Confessions up front: I didn’t get to see the Wave. We did not get a permit. What is the Wave, you may ask? Well, go check out this link and then come back here. Don’t worry, I’ll wait.

Access to the Wave is governed by a lottery process, with only twenty visitors allowed per day. Ten are assigned via a lottery several months in advance, and ten are distributed via lottery the day prior to the permitted date. The advance lottery process is described clearly and in great detail here. The in-person lottery is a bit more mysterious so I thought I’d describe my experience for those planning on trying for one.

So how does the Walk-In lottery process for The Wave work?

In general I’ll say that it is handled quite well by cheerful and friendly volunteers. The atmosphere was nervous but fun as people waited around for the drawing.

A couple photographing The Wave by thaths, on Flickr
A couple photographing The Wave by thaths, on Flickr

1: Arriving at the Office

The drawing is at 9 am MST (DST in summer) and they open the office doors at 8:30. It doesn’t matter when you arrive – everyone who is there before the 9 am drawing has the same chance. Pay attention to the time zone issues with Northern Arizona and Southern Utah – there are always people who show up an hour late. The permits are currently issued through the Grand Staircase-Escalante National Monument Visitor Center in Kanab, Utah. When we did it we had to go to the Paria Contact Station. I believe the location is based on time of year. Make sure you double check.

2. Submitting the Application

Due to the small size of the office they asked that a single representative for each group come in while everyone else waited outside. Each representative filled out a form listing the number of people and the names of the people in their group. If more than one person from a group filled out a form both would be disqualified – one chance per group. As the volunteers collected the forms they checked through the other forms for name duplicates. There is no benefit for people who have showed up multiple days in a row. Somewhere I read that you got an extra chance per day you’d showed up but that was not (or no longer) the case when we were there. In fact, as we stood around we chatted with a guy who was on his 5th day of trying for a permit. At 9 am sharp they stopped accepting applications.

3.  The Drawing

Each form was numbered at the top. I believe there were 16 groups totaling around 45 people. The volunteers said this was a very low number (probably due to the weather). In fact, on the door they had a list of the previous month’s daily lottery entries and the numbers were closer to 70 people per day. They took out a bingo wheel and a box of bingo balls with numbers on them. They put the balls numbered 1-16 in the wheel and drew them.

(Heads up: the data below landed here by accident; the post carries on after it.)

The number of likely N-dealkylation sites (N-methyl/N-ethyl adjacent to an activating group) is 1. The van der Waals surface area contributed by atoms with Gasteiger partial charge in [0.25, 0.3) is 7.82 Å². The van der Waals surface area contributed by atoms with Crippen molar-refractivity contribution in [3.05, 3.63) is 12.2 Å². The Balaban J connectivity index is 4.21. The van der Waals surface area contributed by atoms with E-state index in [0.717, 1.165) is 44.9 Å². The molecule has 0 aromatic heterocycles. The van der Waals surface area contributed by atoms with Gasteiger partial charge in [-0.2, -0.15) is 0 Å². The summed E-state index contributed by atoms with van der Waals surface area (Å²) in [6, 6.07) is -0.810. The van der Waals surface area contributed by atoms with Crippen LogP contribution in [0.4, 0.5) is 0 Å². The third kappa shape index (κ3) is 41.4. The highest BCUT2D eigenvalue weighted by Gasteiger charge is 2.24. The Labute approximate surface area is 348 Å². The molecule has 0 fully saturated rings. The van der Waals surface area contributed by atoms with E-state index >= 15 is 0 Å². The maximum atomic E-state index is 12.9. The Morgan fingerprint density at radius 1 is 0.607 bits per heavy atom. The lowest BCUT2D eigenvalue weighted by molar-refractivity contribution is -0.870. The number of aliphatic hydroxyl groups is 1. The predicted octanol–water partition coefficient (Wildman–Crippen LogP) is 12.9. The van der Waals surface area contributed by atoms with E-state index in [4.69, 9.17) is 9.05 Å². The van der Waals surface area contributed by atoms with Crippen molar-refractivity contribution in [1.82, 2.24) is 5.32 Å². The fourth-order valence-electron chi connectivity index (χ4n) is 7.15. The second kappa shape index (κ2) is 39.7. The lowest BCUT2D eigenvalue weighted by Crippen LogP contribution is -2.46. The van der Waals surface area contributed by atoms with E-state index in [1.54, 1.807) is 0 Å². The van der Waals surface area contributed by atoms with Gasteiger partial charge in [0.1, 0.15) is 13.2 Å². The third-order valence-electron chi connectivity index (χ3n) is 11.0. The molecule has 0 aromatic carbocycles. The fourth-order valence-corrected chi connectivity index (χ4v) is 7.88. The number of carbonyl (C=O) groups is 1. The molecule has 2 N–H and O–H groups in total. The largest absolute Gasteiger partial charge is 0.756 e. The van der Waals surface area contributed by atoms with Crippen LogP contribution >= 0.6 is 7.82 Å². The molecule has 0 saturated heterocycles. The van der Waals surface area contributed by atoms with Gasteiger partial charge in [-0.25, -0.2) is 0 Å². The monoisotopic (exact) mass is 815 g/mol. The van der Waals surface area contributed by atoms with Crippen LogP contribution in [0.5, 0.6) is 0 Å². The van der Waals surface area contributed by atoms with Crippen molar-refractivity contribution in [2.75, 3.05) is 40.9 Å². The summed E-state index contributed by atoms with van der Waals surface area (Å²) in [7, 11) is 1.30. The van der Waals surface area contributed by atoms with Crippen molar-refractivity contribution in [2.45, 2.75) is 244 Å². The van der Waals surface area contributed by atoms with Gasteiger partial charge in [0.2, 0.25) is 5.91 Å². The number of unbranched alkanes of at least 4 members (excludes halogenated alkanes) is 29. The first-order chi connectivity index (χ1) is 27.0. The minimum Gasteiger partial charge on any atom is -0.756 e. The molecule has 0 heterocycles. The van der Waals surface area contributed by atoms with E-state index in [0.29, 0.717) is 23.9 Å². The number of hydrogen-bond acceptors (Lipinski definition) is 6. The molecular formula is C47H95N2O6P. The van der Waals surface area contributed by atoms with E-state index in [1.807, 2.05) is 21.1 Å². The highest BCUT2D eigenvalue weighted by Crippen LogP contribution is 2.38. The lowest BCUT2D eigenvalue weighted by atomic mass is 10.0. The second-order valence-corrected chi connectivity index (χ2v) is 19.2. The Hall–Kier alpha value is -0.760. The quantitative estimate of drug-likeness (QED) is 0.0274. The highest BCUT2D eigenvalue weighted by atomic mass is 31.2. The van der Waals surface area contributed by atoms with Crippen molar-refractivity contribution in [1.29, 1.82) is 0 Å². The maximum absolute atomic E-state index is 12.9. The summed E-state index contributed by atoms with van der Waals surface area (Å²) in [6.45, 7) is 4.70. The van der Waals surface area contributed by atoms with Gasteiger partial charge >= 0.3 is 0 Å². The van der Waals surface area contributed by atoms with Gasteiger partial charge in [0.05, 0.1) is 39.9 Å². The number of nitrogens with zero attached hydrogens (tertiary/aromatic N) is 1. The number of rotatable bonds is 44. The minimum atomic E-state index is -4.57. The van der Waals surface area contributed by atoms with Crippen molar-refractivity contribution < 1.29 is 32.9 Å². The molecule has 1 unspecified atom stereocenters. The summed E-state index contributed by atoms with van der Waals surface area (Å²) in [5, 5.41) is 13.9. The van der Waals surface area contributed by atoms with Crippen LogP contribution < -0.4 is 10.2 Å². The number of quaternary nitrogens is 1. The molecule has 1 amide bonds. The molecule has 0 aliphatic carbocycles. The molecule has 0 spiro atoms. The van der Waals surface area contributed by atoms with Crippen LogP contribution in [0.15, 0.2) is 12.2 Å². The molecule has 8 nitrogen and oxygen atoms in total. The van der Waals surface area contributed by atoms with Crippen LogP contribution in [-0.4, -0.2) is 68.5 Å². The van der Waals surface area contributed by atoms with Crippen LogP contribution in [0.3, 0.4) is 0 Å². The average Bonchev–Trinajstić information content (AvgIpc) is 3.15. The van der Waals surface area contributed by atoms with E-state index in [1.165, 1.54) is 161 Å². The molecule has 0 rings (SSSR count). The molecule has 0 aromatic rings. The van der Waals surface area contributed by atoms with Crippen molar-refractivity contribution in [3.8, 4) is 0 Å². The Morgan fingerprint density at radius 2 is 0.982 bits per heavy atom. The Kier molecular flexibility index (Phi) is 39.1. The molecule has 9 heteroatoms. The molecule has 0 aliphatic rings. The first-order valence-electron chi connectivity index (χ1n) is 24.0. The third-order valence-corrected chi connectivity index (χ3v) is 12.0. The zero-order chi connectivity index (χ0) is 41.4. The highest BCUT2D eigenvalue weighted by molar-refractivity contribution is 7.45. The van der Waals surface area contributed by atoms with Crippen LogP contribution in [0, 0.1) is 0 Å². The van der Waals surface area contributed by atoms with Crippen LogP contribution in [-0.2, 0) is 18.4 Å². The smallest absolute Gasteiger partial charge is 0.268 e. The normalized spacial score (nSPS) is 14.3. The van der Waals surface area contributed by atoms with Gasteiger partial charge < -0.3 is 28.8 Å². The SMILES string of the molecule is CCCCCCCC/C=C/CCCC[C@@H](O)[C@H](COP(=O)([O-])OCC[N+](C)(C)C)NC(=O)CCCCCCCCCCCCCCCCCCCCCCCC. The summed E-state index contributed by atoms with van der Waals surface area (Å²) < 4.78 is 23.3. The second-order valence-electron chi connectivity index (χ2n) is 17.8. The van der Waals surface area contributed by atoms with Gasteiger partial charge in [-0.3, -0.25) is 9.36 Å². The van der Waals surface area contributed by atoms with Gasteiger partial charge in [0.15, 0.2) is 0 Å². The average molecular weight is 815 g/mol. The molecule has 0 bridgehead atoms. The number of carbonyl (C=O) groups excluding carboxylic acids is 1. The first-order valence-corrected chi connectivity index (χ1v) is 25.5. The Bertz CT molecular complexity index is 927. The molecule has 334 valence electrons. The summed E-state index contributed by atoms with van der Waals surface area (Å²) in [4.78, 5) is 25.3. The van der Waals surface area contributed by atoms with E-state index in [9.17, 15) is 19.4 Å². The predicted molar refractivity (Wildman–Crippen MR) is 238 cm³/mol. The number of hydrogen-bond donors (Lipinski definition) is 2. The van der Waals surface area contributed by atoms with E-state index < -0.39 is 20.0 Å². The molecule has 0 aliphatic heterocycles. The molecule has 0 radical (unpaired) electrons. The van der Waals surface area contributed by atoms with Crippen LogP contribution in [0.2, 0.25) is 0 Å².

In order to assign the permits they would match the number on the ball to a numbered application. So, if the first one drawn was an application for two people, they would get two permits and they would draw again for the remaining 8. If the next group was four, they would draw again for the final four. If they then drew a group of six, the group would have an option of taking the four and having to leave two people behind, or passing entirely. The process went on until the ten spots were filled.

There is other awesome stuff to see, luckily, like The Nautilus
There is other awesome stuff to see, luckily, like The Nautilus

Issues, Observations, and Suggestions

The Wave permits are clearly in huge demand. There are some simple changes I believe they could make to leave fewer people frustrated and make sure the permits are being issued to people who will actually use them. The big complaint I have about the way that permits are handled all boil down to one thing: there is no common sense applied. They know that there are significantly more people who want to visit than they can accommodate, but their process does not maximize the chances that people they give permits to will actually get to see the Wave.

First, the half of the permits that are pre-determined by lottery are just mailed out, never to be seen again. For all they know, none of the 10 people actually showed up that day. And they have people requesting them from all over the world, trying for anything. How many of them get the permit and then actually arrange to travel there? Meanwhile they have a room full of people standing RIGHT THERE who desperately want to go. I would suggest that if you get one of the advance lottery permits that you be required to pick it up in person ahead of time or forfeit your spot. Yes, it is inconvenient to have to pick up a permit, but I’ve done it a 100 times with minimal inconvenience. If you don’t pick it up by a certain time it can go into the pool for the people who are there that day.